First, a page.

Showing posts from May, 2024

The Dual Faces of Technology: Enhancing and Replacing Jobs

Automation has been on my mind a lot lately, more immediately due to a book I read , but also because of the looming reality of artificial intelligence. To understand what's involved, making the distinction between replacing technologies and enabling technologies is crucial. As we traverse the timeline of the 20th century, we observe how each type of technology has distinctly influenced employment. Automated technologies have transformed industries by replacing manual labor with machines. Consider the automated switchboards introduced in the early 20th century. Previously, telephone operators manually connected calls using physical connectors on a switchboard. With the advent of automated switchboards in the 1920s and 1930s, many of these jobs were eliminated as calls were routed through electromechanical systems. Similarly, in agriculture, the introduction of mechanical harvesters like the combine harvester in the 1930s drastically reduced the need for manual labor. These machine

The Technology Trap: Capital, Labor and Power in the Age of Automation (Book Review)

In his compelling book, " The Technology Trap: Capital, Labor, and Power in the Age of Automation ," Carl Benedikt Frey offers a sweeping examination of the historical and ongoing impact of mechanization and automation on society. Starting with the onset of the first Industrial Revolution, Frey deftly navigates through the evolution of technology up to the modern age of artificial intelligence, presenting a nuanced view of how technological innovations have reshaped labor markets and power dynamics. Frey categorizes technological innovations into two types: enabling technologies, like the typewriter, which enhance worker productivity without displacing the labor force, and replacing technologies, such as robotic machinery in factories, which eliminate certain job roles altogether. This distinction forms the backbone of Frey’s analysis, as he explores the varying implications of each type of technology on different segments of the workforce. The book traces a historical patter

How I Invested in My Career with Avila University

Pursuing a graduate degree through Avila University was one of my best decisions in recent years. In late 2018 or early 2019 I was giving a great deal of thought to how I could invest more in my profession in project management, and the opportunity presented itself to use academic assistance through work to pay for most of my degree program. I took some great courses, such as Ethics and the Legal Environment, Financial Decision Making for Managers, Strategic Communication, and Organizational Psychology & Behavior. This was a true management course, not just a project management program. I'm especially proud of my capstone project, which led to the founding of Uberlandia Development Initiatives .  In this podcast Dr. jim Burkee, president of Avila University, talks mostly about his experience drawing in international students. Still, give it a listen and consider if this might also be an academic option for you as well.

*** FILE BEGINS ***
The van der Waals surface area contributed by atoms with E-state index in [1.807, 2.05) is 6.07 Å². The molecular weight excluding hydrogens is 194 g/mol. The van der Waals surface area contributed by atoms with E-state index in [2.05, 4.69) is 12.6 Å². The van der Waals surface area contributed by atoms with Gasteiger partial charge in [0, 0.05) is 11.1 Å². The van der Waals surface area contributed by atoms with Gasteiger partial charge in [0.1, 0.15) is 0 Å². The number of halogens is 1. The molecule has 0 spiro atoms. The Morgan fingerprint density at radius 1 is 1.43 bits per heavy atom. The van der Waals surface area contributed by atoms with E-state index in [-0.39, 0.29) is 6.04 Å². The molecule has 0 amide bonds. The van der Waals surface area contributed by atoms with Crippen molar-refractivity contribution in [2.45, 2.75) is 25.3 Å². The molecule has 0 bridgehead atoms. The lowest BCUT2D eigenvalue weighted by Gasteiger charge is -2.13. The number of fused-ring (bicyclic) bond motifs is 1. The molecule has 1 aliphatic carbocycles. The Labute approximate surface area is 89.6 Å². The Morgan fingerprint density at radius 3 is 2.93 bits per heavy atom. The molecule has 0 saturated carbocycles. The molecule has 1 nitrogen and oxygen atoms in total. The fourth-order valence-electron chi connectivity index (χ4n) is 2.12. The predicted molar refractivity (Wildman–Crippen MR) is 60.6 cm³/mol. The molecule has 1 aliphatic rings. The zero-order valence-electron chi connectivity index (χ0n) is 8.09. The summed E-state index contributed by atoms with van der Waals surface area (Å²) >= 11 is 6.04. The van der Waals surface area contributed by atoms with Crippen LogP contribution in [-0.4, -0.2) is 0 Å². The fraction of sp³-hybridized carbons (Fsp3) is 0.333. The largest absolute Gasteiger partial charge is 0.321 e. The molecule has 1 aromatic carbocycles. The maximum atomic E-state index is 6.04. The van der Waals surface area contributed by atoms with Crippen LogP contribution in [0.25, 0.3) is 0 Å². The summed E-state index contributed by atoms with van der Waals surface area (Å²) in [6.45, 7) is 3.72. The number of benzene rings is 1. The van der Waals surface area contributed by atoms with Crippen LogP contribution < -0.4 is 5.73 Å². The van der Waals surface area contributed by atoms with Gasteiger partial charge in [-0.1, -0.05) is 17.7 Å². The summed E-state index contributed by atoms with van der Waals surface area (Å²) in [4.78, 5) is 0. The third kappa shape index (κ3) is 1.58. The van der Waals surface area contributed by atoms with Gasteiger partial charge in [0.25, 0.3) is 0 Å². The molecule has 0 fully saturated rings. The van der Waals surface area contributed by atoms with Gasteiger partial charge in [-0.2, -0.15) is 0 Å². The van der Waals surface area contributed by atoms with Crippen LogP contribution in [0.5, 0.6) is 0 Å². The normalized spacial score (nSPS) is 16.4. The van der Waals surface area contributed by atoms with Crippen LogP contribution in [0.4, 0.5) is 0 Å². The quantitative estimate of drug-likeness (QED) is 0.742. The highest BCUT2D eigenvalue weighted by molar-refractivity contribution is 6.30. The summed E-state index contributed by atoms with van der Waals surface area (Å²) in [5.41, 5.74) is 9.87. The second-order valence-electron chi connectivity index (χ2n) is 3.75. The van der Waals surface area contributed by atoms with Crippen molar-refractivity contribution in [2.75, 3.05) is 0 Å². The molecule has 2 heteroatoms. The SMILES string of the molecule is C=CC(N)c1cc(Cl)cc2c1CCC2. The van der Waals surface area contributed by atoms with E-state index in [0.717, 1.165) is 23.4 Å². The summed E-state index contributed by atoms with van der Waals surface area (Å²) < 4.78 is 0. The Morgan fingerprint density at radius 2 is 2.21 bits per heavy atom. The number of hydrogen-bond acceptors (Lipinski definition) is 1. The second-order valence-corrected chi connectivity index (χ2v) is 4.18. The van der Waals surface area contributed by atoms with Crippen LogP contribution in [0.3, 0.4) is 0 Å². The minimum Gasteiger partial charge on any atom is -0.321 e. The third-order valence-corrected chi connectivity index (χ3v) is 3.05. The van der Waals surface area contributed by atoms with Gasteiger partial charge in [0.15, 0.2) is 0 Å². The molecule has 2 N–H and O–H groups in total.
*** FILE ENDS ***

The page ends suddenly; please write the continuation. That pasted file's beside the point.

Different Types of Databases

 The following, which I found on LinkedIn ( ) can serve as a useful cheat sheet for anyone looking to understand the different types of databases. See that link for more information.

Streaming Services Pivot: From Growth to Retention and Beyond

In a recent episode of the Retention Zone podcast (embedded below), media industry veteran Titus Bicknell shed light on the changing priorities within the video streaming sector. Having worked alongside Bicknell at AMC Networks for nearly two years, I have always held a deep appreciation for his insights, which offer a window into an industry undergoing significant shifts from aggressive subscriber acquisition to nuanced strategies aimed at retaining valuable customers. The Evolution of Subscriber Priorities Bicknell, a pioneer of mobile video in the early 2000s, has witnessed first-hand the explosive growth of the streaming market, particularly between 2015 and 2020. However, the focus, he notes, has crucially shifted. It’s no longer about amassing subscribers indiscriminately. "It's not any sub is a good sub," he remarked during the podcast. This reflects a deeper understanding within the industry that not all subscribers are beneficial for the business's bottom li

Six Professional Guidelines I Follow

Over the years, I've distilled a set of guidelines that have significantly shaped my professional journey. While my undergraduate degree didn't focus on business—unlike my graduate degree, which did—these principles were forged through real-world experiences rather than classroom theory. Here are the six cornerstone rules that guide my approach to work, split between immediate and long-term strategies. First if all, be a truth teller. This doesn’t mean being offensive, by any means. Diplomacy is often required. But in project management it does no good for the project manager to keep issues and concerns quiet. This can be especially true where the budget is concerned. No one ever wants to admit that there’s a risk (or reality!) of going over budget, but without that information the business can’t make a decision about whether to continue.  Second, think slow and act fast. Spend as much time in planning as is needed. Once the project starts it’s a bad idea to still be considerin